City to host global waterfront forum


Wesley Herold

Chicago will get the chance to show the world its recent river enhancements this March as it hosts a global mayors’ forum on urban waterfront redevelopment.

By Courtney Wolfe

In the midstof a major initiative to renovate the city’s waterfronts, Chicago will get a chance to showcase  its work during a global mayors’ forum on urban waterfront redevelopment early next year. 

Josh Ellis, vice president of the Metropolitan Planning Council, the organization responsible for the Our Great Rivers project that recently released a report on how the city’s river system will be redesigned, said it made sense Chicago was chosen as the destination for the March 13, 2017, forum.

“Chicago has made a lot of efforts in enhancing its range of waterfronts over the years,” Ellis said. “We have a more diverse array of waterfronts than most other cities because we not only have a lake and rivers, but the rivers are so different in different parts of the city.” 

Mayor Rahm Emanuel and Paris Mayor Anne Hidalgo announced that the two cities would be co-hosting the forum, according to a Dec. 1 press release from the mayor’s office.

The press release said the forum comes at a crucial time because transportation and manufacturing have evolved, and old industrial waterfronts are ready for re-purposing.

“As we re-imagine, redevelop and reinvest in our waterfronts in Chicago, we can learn from cities across the world undergoing similar transformations—and they can learn from Chicago as well,” Emanuel said in the press release.

Margaret Frisbie, executive director of Friends of the Chicago River, another organization active in improving Chicago’s waterfronts, said she is delighted Chicago was chosen as the example city.

“It’s a testament to how innovative Chicago is,” Frisbie said. “We have been a leader in many things for a long time, and Mayors Emanuel and Daley have really made Chicago a world class city. [It] is the kind of forum that will draw international attention appropriately to the truth that Chicago is an important city across the world.”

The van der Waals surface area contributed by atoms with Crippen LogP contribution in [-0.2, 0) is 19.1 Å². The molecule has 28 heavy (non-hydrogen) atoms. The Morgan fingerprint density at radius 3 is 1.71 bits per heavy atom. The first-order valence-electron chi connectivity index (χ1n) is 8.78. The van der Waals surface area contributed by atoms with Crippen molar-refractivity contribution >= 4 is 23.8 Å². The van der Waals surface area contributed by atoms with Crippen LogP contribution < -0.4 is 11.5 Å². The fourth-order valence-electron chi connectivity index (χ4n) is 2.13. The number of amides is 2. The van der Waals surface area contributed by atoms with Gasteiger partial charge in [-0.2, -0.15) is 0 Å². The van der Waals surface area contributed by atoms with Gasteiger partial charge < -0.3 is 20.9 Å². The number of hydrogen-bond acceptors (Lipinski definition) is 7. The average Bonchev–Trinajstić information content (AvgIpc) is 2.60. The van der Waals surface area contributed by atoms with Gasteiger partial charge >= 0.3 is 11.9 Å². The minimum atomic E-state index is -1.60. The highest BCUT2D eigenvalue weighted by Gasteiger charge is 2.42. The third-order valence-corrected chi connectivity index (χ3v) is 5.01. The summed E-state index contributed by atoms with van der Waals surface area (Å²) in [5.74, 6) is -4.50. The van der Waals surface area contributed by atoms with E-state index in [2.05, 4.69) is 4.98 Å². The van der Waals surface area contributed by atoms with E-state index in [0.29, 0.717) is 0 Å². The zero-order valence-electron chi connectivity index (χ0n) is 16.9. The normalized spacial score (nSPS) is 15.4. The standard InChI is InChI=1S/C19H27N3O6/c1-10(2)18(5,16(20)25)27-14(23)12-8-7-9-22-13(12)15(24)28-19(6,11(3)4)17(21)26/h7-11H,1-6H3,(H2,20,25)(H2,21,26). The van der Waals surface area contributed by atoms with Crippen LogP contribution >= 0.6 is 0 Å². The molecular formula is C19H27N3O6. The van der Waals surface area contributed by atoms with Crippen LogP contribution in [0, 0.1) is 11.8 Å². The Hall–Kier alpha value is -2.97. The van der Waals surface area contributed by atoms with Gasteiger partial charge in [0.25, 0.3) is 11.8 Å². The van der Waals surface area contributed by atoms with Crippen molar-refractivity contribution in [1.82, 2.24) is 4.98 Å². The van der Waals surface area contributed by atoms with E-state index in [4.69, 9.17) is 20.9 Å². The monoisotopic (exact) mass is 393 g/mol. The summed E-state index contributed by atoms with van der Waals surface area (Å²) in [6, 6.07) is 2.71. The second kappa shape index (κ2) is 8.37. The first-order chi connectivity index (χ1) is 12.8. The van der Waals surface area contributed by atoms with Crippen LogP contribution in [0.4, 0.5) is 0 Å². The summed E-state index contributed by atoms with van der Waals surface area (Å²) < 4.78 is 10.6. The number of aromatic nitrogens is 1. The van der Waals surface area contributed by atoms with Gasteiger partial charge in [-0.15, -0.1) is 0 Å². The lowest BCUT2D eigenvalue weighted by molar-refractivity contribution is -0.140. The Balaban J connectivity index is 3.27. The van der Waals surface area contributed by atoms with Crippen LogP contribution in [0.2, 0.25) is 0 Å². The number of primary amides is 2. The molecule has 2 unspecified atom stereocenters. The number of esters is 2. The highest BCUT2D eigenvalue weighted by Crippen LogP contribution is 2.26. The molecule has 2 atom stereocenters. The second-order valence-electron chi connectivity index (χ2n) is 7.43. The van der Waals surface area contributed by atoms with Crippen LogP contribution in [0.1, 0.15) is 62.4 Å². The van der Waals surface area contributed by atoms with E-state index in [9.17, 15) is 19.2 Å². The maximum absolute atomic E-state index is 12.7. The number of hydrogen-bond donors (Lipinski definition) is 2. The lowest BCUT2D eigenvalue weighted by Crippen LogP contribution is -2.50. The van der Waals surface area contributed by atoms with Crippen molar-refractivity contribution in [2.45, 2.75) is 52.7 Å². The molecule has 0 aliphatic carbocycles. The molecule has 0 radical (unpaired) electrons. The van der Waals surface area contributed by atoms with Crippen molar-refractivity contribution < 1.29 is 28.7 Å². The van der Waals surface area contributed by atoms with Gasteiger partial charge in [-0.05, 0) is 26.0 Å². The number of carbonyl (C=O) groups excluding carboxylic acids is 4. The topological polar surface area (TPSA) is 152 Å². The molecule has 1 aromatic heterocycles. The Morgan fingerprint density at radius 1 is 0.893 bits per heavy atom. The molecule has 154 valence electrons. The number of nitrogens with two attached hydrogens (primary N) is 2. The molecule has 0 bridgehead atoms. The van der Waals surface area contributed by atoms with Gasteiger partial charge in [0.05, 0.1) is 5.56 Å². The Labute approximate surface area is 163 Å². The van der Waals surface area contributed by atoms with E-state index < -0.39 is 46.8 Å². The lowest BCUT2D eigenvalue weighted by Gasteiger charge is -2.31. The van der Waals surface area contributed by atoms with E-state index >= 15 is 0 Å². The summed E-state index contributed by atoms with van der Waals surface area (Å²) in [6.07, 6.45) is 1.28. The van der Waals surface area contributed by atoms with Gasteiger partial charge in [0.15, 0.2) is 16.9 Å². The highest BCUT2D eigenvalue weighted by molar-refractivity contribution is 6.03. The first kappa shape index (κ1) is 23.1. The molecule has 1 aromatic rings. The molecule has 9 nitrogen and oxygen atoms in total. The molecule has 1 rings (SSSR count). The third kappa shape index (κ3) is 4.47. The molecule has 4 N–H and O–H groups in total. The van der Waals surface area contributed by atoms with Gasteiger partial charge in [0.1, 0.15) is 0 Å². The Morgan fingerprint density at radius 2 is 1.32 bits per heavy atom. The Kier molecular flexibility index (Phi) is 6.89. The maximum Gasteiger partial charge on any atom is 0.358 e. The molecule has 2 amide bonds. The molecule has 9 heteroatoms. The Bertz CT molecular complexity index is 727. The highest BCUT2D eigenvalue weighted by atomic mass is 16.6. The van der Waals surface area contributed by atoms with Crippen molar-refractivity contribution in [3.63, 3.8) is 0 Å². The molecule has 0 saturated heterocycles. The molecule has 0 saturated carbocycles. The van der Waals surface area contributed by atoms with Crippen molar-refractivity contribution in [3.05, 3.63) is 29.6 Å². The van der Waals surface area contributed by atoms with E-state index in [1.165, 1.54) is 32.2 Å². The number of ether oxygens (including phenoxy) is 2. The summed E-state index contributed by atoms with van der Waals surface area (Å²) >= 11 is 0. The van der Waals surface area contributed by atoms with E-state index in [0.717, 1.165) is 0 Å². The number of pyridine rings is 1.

Ellis said he hopes other mayors will see that Chicago is developing the river fronts in all neighborhoods, not just tourist areas.

“[I hope they would see] that there are ways to bring people to the rivers through a whole mix of community types and land use settings,” Ellis said. “Rivers really can be connectors for neighborhoods; [they] can connect people to work, connect people to nature.”

Water access is a universal interest and one that deserves attention, said David Ullrich, executive director of the Great Lakes and St. Lawrence Cities Initiative, that represents 127 U.S. and Canadian cities around the Great Lakes and Saint Lawrence Seaway. Emanuel serves on the organization’s Board of Directors.

“Water really is magical,” Ullrich said. “People love to be near water, and what is so significant, particularly with the renewed emphasis on the Chicago River, is that these are forgotten resources. They are the ones that have been abused for hundreds of years with industrial and municipal waste and bad land use planning.”

Frisbie said Emanuel spoke to her briefly about being  involved in the forum, but there is still extensive planning  to be done.

“It is still unfolding what the final summit will look like, but bringing these people together to look at our river and our city is a really exciting opportunity across the board,” Frisbie said. “Especially given the political changes afoot, it is nice that we will be establishing Chicago’s identity as a big city for big ideas.”